Often when you visit a world famous location, building or work of art you are struck by how small it is or how ordinary it looks. Not so with Machu Picchu. It is neither small nor ordinary. Hopefully the photographs give some indication how of sublime it is, but another measure is the fact that we spent seven hours at MP and still found it difficult to tear ourselves away. Heaven indeed.


It was then back down the mountainside and back down to earth. With MP still fresh in our minds, Aguas Calientes didn’t seem half as bad as before and soon we were back on the train and leaving behind our unforgettable experience of heaven and hell.

Days 17-18: Cusco in Pictures


The Campania: the lesser-photographed, but no less impressive, of the main square’s two cathedrals.


Despite the presence of MacDonalds and KFC, obesity isn’t a major issue in Cusco.


Saqsaywaman: once the Royal & Ancient have removed the troublesome Inca ruins, Cusco’s 18-holer is set to be a mainstay of the South American tour.


Even moving to Peru has failed to shake off those pesky kids.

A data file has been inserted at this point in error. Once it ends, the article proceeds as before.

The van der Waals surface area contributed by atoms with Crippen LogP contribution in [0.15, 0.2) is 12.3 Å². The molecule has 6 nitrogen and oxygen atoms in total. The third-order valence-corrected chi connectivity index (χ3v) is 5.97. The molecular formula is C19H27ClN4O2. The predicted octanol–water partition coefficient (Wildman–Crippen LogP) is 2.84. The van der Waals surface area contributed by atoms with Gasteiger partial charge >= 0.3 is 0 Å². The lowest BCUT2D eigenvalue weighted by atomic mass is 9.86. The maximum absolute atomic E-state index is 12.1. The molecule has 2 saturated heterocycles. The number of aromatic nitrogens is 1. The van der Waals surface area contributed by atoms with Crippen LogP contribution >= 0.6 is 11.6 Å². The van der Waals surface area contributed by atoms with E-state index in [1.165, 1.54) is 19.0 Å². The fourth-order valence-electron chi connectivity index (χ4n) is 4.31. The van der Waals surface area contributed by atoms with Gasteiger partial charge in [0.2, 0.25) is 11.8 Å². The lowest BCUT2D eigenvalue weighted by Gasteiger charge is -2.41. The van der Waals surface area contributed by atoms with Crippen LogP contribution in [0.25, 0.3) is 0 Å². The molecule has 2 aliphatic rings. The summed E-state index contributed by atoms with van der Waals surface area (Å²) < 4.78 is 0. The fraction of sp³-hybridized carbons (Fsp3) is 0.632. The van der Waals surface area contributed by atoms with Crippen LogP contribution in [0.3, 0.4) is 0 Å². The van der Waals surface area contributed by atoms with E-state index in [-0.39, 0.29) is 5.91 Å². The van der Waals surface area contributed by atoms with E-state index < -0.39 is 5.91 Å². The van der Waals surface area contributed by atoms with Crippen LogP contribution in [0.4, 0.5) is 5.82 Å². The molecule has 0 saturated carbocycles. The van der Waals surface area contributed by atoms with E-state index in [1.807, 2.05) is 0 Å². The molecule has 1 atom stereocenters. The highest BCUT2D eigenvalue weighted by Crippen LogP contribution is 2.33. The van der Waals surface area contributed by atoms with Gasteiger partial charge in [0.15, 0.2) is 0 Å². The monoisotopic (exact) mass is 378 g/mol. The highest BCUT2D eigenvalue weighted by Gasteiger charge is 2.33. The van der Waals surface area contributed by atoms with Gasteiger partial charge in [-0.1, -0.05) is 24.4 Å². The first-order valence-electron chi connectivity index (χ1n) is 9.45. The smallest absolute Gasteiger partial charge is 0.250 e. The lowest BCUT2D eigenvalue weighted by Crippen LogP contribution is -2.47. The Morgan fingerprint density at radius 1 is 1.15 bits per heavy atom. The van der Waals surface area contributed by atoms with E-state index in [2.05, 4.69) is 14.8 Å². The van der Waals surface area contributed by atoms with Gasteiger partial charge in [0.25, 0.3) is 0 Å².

Cristo Redentor’s little brother.


Who said water and electricity don’t mix? Peruvian plumbing at its best.


A stunning collection of ‘primitive’ Peruvian art.


A fine day out for the Waltons of Cusco.


Since the demise of his only competitor in Cusco, the local roofer isn’t stuck for work.


To Cusco. Salud!

Days 14-16: Tchau Brazil, Hola Peru

The rest of our stay in Iguazu was a mixture of further salubrious chilling (it was a sizzling 35C on Day 14)…


…and visiting the area’s famous bird park (Day 15), which Sophia has already described. She didn’t mention, however, that it poured with rain throughout the two-hour trail and we were a touch water-logged afterwards. That’s the Brazilian rainforest for you though: a land of meteorological extremes.

Wednesday evening saw us say goodbye to Brazil as we flew to Lima. There we stayed in a very friendly hostel near the airport. It’s a pity it was no more than an overnight stop as it was equipped with a fusball table, full-sized pool table, playstation, classical guitar, acceptable breakfasts and a black cat called Sabrina who likes snoozing on people’s shoulders.



Then on to Cusco: a flight no longer than the Edinburgh-London commute but a journey to a different world. The sharp-banked, precipitous landing was a world away from London City Airport but worth the short-lived terror. Cradled in the arms of countless peaks, Cusco sits 8,000ft above sea level and is the launch pad for South America’s greatest archeological jewel – Machu Picchu. But more of Cusco later…